The application of the skin virome for human identification

Abstract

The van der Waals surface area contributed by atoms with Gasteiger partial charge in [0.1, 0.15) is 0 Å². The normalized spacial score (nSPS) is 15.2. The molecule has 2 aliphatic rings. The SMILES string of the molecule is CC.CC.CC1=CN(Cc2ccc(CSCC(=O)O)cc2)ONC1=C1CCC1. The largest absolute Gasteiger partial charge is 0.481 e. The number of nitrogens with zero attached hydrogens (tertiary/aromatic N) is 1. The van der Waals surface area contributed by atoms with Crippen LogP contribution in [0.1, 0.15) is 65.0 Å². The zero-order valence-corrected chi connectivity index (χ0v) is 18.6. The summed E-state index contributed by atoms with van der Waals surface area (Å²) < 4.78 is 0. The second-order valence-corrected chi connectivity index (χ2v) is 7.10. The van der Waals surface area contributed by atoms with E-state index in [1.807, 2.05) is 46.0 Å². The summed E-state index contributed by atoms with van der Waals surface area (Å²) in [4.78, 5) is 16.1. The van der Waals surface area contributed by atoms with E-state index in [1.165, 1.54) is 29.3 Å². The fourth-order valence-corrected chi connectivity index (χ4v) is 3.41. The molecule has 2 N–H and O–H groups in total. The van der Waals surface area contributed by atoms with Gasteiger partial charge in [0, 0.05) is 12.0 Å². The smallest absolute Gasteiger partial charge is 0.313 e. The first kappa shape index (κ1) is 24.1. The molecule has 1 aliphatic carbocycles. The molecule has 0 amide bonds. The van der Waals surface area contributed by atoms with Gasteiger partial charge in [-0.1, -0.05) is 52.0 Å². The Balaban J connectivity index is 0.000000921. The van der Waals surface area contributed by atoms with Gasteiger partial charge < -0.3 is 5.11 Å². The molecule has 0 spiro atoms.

The use of the skin virome offers a unique approach for human identification purposes in cases where a viable and statistically relevant human DNA profile is not available. The skin virome can act as an alternative DNA profile and/or an additional form of probative genetic material. To date, no studies have attempted to investigate the human virome over a time series across various physical locations in the body to identify its diagnostic potential as a human identification tool. To do so, human viral metagenomes were collected and sequenced from 42 individuals at three anatomical locations (left hand, right hand, and scalp) over multiple collection periods over a 6-month time window. Assembly-dependent and assembly-independent bioinformatics approaches, as well as database-centric evaluation of viral identification, resulted in three sets of putative stable viral markers. In total, with the three sets combined, the study identified 59 viral biomarker regions, composed of uncharacterized viral species and viral genome assemblies, that were stable over the sampling period. Additionally, the study found that the abundance profiles of these 59 viral biomarkers, based on presence or absence, were significantly different between subjects (P

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